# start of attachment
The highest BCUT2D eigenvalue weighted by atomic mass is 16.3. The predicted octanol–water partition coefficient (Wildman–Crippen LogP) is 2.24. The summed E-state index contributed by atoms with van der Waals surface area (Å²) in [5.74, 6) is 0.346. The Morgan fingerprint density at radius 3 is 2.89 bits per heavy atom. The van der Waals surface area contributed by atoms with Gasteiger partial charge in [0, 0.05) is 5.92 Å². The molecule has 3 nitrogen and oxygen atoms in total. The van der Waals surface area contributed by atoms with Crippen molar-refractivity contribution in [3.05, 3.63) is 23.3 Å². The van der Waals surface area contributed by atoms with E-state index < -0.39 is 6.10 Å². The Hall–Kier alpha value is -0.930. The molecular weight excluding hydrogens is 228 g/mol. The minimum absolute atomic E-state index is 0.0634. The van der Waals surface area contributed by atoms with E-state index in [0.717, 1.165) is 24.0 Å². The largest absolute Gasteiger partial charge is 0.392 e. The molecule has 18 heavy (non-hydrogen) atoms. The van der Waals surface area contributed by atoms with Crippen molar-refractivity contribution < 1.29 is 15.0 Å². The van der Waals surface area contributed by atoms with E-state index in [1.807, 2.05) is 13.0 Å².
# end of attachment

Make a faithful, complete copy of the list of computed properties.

The highest BCUT2D eigenvalue weighted by atomic mass is 16.3. The predicted octanol–water partition coefficient (Wildman–Crippen LogP) is 2.24. The summed E-state index contributed by atoms with van der Waals surface area (Å²) in [5.74, 6) is 0.346. The Morgan fingerprint density at radius 3 is 2.89 bits per heavy atom. The van der Waals surface area contributed by atoms with Gasteiger partial charge in [0, 0.05) is 5.92 Å². The molecule has 3 nitrogen and oxygen atoms in total. The van der Waals surface area contributed by atoms with Crippen molar-refractivity contribution in [3.05, 3.63) is 23.3 Å². The van der Waals surface area contributed by atoms with E-state index < -0.39 is 6.10 Å². The Hall–Kier alpha value is -0.930. The molecular weight excluding hydrogens is 228 g/mol. The minimum absolute atomic E-state index is 0.0634. The van der Waals surface area contributed by atoms with E-state index in [0.717, 1.165) is 24.0 Å². The largest absolute Gasteiger partial charge is 0.392 e. The molecule has 18 heavy (non-hydrogen) atoms. The van der Waals surface area contributed by atoms with Crippen molar-refractivity contribution < 1.29 is 15.0 Å². The van der Waals surface area contributed by atoms with E-state index in [1.807, 2.05) is 13.0 Å².